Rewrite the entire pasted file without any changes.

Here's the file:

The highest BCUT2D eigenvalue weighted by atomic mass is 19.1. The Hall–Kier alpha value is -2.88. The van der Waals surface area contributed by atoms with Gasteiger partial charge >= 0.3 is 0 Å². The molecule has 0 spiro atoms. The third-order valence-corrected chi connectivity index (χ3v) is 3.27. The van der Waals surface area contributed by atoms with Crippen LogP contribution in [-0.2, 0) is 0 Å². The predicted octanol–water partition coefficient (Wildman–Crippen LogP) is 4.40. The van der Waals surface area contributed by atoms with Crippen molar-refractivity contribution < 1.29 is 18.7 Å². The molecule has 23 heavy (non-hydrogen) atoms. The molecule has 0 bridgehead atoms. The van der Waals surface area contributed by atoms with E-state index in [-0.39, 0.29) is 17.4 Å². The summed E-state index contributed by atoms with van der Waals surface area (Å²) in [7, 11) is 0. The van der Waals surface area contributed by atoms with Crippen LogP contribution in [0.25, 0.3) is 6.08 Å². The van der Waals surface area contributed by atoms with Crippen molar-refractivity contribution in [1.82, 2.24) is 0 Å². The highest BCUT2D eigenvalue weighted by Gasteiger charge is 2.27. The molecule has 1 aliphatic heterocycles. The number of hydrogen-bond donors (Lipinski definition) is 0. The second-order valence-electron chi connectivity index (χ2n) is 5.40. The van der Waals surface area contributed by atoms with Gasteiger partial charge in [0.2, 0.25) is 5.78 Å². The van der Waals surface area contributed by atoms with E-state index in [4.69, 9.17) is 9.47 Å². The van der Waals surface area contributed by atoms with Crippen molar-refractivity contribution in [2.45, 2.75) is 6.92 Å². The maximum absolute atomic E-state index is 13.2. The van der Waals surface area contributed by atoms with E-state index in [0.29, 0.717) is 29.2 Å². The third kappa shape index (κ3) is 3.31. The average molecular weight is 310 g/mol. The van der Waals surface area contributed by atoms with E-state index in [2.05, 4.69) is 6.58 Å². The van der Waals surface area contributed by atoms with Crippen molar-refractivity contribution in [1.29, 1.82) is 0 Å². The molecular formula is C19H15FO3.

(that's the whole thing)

The highest BCUT2D eigenvalue weighted by atomic mass is 19.1. The Hall–Kier alpha value is -2.88. The van der Waals surface area contributed by atoms with Gasteiger partial charge >= 0.3 is 0 Å². The molecule has 0 spiro atoms. The third-order valence-corrected chi connectivity index (χ3v) is 3.27. The van der Waals surface area contributed by atoms with Crippen LogP contribution in [-0.2, 0) is 0 Å². The predicted octanol–water partition coefficient (Wildman–Crippen LogP) is 4.40. The van der Waals surface area contributed by atoms with Crippen molar-refractivity contribution < 1.29 is 18.7 Å². The molecule has 23 heavy (non-hydrogen) atoms. The molecule has 0 bridgehead atoms. The van der Waals surface area contributed by atoms with E-state index in [-0.39, 0.29) is 17.4 Å². The summed E-state index contributed by atoms with van der Waals surface area (Å²) in [7, 11) is 0. The van der Waals surface area contributed by atoms with Crippen LogP contribution in [0.25, 0.3) is 6.08 Å². The van der Waals surface area contributed by atoms with Crippen molar-refractivity contribution in [1.82, 2.24) is 0 Å². The highest BCUT2D eigenvalue weighted by Gasteiger charge is 2.27. The molecule has 1 aliphatic heterocycles. The number of hydrogen-bond donors (Lipinski definition) is 0. The second-order valence-electron chi connectivity index (χ2n) is 5.40. The van der Waals surface area contributed by atoms with Gasteiger partial charge in [0.2, 0.25) is 5.78 Å². The van der Waals surface area contributed by atoms with E-state index in [4.69, 9.17) is 9.47 Å². The van der Waals surface area contributed by atoms with Crippen molar-refractivity contribution in [2.45, 2.75) is 6.92 Å². The maximum absolute atomic E-state index is 13.2. The van der Waals surface area contributed by atoms with E-state index in [0.29, 0.717) is 29.2 Å². The third kappa shape index (κ3) is 3.31. The average molecular weight is 310 g/mol. The van der Waals surface area contributed by atoms with E-state index in [2.05, 4.69) is 6.58 Å². The van der Waals surface area contributed by atoms with Crippen molar-refractivity contribution in [1.29, 1.82) is 0 Å². The molecular formula is C19H15FO3.